| Event type

10,000 metres, Men

Date21 February 1988 — 12:00
LocationOlympic Oval, Calgary
Participants32 from 19 countries
Olympic Record 14:28.13 WR / Eric Heiden USA / 23 February 1980

As in the 5,000 m, Norway’s Geir Karlstad had improved the world record in this distance at the World Cup race held on Olympic ice in December 1987. But Karlstad’s recent results had been less impressive, and he had only managed a seventh spot in the 5,000 m. Gustafson, who had won the 10,000 m at the European Championships, had won the 5,000 m and was also the runner-up from Sarajevo 1984, when he had missed the gold medal by just 0.05.

First medal contender to hit the ice was Gerard Kemkers, bronze medalist in the 5,000 m. In lap five, he fell - unusual for a 10,000 m. Despite a quick recovery, he lost about 10 seconds. While that was still enough to beat the Olympic Record at that point, the fall almost certainly cost him a medal. The first to beat Kemkers’ time was his compatriot, Leo Visser. The silver medalist in the 5,000 m, he had beaten 14 minutes a month earlier at the Dutch distance championships. This time, Visser ended at 14:00.55, which seemed insufficient for the title. This was soon proven by Austrian skater Michael Hadschieff. He had earlier medalled in the 1,500 m, and stood out in Calgary for having a red extension of his suit cap over his eyes. This was to protect his contact lenses from the dry Calgary air. Less visible was a plastic board he wore under his suit to improve aerodynamic profile. This apparently worked, as Hadschieff, who had earlier lost the 1988 European Championship bronze because of a poor 10,000 m, now skated a new personal best of 13:56.11 to take the lead. With Geir Karlstad falling out of contention after 7km, this left only Gustafson to beat Hadschieff. But the Swede was clearly faster, eventually winning by 8 seconds, the largest victory margin of his three Olympic titles. It was long uncertain if he would also be able to beat Karlstad’s world record. In the end, he managed it by three tenths.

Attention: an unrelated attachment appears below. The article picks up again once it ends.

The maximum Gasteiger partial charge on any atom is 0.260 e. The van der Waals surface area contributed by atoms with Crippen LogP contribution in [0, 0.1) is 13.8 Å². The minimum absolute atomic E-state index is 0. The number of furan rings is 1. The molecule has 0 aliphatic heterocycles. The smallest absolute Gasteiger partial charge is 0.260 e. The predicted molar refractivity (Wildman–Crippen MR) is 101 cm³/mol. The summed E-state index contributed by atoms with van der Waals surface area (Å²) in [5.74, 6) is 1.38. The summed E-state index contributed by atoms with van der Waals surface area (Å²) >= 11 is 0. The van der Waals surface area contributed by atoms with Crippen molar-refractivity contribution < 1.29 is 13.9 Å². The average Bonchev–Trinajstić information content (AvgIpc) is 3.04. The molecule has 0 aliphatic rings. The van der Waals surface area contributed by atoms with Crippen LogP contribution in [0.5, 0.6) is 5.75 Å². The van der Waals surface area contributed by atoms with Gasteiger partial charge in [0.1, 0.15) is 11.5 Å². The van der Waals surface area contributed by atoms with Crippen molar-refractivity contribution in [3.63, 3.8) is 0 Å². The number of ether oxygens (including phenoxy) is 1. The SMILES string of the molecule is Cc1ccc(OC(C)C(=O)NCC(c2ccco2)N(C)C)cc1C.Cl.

Another remarkable competitor was Yoshiyuki Shimizu of Japan. While he finished only 28th out of 32 competitors, he did impress onlookers by re-tying the laces of one of his skates, while continuing to race.

19OTomas GustafsonSWE13:48.20GoldWR
25IMichael HadschieffAUT13:56.11SilverOR
34ILeo VisserNED14:00.55BronzeOR
410OEric FlaimUSA14:05.57
52OGerard KemkersNED14:08.34ORfall
61OYury KlyuyevURS14:09.68OR
716IRoberto SighelITA14:13.60
89IRoland FreierGDR14:19.16
96OSergey BerezinURS14:20.48
103OBen LamarcheCAN14:21.39
115OHerbert DijkstraNED14:22.53
1211IJoakim KarlbergSWE14:22.94
1314OBruno MilesiITA14:23.84
147IDave SilkUSA14:25.56
157OPertti NiittyläFIN14:26.57
1615IJiří KynclTCH14:27.32
1712ITimo JärvinenFIN14:27.69
182IAleksandr MozinURS14:28.91
193IChristian EmingerAUT14:30.21
2014IGordon GoplenCAN14:31.18
214OFrode SyvertsenNOR14:32.08
2213OKim Gwan-GyuKOR14:34.65
2311OHans van HeldenFRA14:34.84
248OToru AoyanagiJPN14:34.87
2510IJeff KlaiberUSA14:38.60
2616OColin CoatesAUS14:41.88
271IHansjörg BaltesFRG14:45.41
288IYoshiyuki ShimizuJPN14:47.21
2913ILu ShuhaiCHN14:49.52
3015OJulian GreenGBR14:59.53
DNF6IGeir KarlstadNOR
DQ12OSong Yong-HunPRK[14:33.41]